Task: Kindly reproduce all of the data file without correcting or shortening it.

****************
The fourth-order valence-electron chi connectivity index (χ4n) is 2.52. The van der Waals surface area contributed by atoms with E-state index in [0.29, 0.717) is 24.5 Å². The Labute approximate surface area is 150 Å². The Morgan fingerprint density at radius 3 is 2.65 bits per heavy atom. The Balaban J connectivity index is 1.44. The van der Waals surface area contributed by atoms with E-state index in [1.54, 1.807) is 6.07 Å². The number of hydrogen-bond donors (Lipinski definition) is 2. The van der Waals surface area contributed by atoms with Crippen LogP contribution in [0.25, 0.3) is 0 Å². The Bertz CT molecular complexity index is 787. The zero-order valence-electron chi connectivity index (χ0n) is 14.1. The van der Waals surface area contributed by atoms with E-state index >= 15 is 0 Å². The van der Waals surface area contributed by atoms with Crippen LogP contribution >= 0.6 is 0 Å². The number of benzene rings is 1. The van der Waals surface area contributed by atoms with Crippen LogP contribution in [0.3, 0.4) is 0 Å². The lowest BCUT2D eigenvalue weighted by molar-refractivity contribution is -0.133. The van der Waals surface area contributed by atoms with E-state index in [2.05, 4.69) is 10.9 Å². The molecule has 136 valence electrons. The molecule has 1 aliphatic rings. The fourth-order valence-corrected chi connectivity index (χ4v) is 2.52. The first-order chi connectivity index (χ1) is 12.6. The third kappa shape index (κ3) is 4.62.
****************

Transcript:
The fourth-order valence-electron chi connectivity index (χ4n) is 2.52. The van der Waals surface area contributed by atoms with E-state index in [0.29, 0.717) is 24.5 Å². The Labute approximate surface area is 150 Å². The Morgan fingerprint density at radius 3 is 2.65 bits per heavy atom. The Balaban J connectivity index is 1.44. The van der Waals surface area contributed by atoms with E-state index in [1.54, 1.807) is 6.07 Å². The number of hydrogen-bond donors (Lipinski definition) is 2. The van der Waals surface area contributed by atoms with Crippen LogP contribution in [0.25, 0.3) is 0 Å². The Bertz CT molecular complexity index is 787. The zero-order valence-electron chi connectivity index (χ0n) is 14.1. The van der Waals surface area contributed by atoms with E-state index >= 15 is 0 Å². The van der Waals surface area contributed by atoms with Crippen LogP contribution >= 0.6 is 0 Å². The number of benzene rings is 1. The van der Waals surface area contributed by atoms with Crippen LogP contribution in [0.3, 0.4) is 0 Å². The lowest BCUT2D eigenvalue weighted by molar-refractivity contribution is -0.133. The van der Waals surface area contributed by atoms with E-state index in [2.05, 4.69) is 10.9 Å². The molecule has 136 valence electrons. The molecule has 1 aliphatic rings. The fourth-order valence-corrected chi connectivity index (χ4v) is 2.52. The first-order chi connectivity index (χ1) is 12.6. The third kappa shape index (κ3) is 4.62.